Debbie Miller is comfortable telling people they can take information to the grave.
More than once, she had to relay directions over the phone to a visitor who got lost in a local cemetery while searching for the tombstone of a long dead relative.
Finding out where bodies are buried is just part of her job as a staff member of the Cumberland County Historical Society in Carlisle.
Requests come in most every day from descendants across Pennsylvania, the U.S. and overseas looking for the slightest clue or confirmation to add a branch to the family tree.
“If it leads them to Cumberland County, it leads them to us,” said Miller, a collection specialist tasked mostly with cataloging new acquisitions.
CCHS has a number of resources available to track down a burial location. An often-used first step is the Church and Cemetery Records Series that has information on baptisms, weddings and funerals. Reviewing this information can lead the researcher to such other sources as a will or an inventory of an estate.
Every time CCHS receives a church or cemetery record, a volunteer compiles the names from the document onto a master index kept in a digital format on a CD or in a hard copy version in a row of large ring binders on a shelf in the library reading room.
At last count, this index lists about a million entries arranged alphabetically first by family surname and then by the given name of the subject being researched, Miller said. Each entry has a notation listing the type of record available and the volume and page number where it could be found.
Cemetery records may include a map of the burial ground along with a guide a descendant could use to locate a tombstone with an inscription that could verify the birth date and date of death of a distant relative.
There are researchers who walk through cemeteries to take notes on the inscriptions listed on tombstones, Miller said. Often the notes are compiled into a book about that particular cemetery.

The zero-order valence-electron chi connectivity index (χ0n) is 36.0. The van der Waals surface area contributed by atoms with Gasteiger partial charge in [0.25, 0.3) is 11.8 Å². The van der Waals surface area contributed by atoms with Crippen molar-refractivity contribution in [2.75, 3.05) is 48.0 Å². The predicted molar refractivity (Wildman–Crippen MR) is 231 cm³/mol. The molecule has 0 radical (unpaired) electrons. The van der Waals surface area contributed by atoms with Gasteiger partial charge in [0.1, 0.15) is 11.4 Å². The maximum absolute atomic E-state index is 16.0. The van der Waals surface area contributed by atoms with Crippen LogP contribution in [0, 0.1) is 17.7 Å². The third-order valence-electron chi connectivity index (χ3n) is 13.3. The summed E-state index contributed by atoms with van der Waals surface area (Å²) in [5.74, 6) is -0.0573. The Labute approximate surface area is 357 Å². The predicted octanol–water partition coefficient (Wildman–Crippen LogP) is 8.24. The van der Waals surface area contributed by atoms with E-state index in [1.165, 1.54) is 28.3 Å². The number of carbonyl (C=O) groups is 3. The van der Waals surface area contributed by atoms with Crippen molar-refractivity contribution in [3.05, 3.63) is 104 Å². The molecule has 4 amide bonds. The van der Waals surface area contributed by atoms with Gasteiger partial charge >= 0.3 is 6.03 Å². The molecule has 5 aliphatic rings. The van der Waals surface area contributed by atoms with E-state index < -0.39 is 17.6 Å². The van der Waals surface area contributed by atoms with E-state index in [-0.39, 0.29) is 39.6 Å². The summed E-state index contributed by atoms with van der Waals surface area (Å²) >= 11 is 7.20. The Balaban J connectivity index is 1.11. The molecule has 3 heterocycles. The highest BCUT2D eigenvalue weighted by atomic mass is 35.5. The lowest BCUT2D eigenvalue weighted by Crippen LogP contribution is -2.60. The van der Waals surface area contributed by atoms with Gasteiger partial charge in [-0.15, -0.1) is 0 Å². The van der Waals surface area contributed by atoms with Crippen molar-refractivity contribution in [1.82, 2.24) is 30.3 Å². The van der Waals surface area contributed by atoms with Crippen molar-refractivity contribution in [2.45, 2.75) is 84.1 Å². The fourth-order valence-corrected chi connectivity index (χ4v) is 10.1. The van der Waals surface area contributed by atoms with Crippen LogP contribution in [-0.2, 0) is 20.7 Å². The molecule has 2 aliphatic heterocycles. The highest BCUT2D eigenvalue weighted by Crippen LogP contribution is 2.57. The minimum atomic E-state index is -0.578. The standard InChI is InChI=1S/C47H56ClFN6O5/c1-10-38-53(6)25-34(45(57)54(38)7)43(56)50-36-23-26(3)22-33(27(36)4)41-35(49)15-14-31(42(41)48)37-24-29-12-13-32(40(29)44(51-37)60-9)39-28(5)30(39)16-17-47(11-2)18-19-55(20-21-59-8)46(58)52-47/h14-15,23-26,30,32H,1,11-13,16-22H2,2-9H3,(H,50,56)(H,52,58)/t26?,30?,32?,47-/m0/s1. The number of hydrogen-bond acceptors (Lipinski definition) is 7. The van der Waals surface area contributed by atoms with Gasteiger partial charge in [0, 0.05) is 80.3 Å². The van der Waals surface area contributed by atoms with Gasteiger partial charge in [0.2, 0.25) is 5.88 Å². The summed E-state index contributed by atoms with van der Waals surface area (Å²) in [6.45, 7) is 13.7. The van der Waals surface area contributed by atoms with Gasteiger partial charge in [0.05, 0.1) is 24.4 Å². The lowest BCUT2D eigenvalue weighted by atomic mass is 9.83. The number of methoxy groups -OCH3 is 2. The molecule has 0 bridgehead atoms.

The book is then donated to the CCHS to serve as a genealogical resource for staff and visitors. Profiled cemeteries included the Old Graveyard along South Street in Carlisle and the Meeting House Spring Cemetery in North Middleton Township.
Some years CCHS volunteer Bob Davidson compiled a book on Cumberland County cemeteries that list locations by township and include written directions to each burial ground, Miller said.
She added library holdings also include three collections of files organized by family surname. Staff have compiled over the years Genealogy Files that are the result of research requests made by phone, email or in person.
“It’s a good source if someone has already done a search,” Miller said. CCHS charges a fee for staff time spent in conducting research. The Genealogy Files also include any “loose material” pertaining to that family that has been donated over the years such as newspaper clippings.
The two other collections of surname files were donated to the CCHS by local genealogists Merri Lou Schaumann and the late Lenore Flower.
Another local source visitors can use is an ever-expanding collection of family history books, Miller said. She added there is also listing of obituaries organized first by year and then by family surname. Local newspapers are available on microfilm to look up an obituary once research pinpoints a date or time period.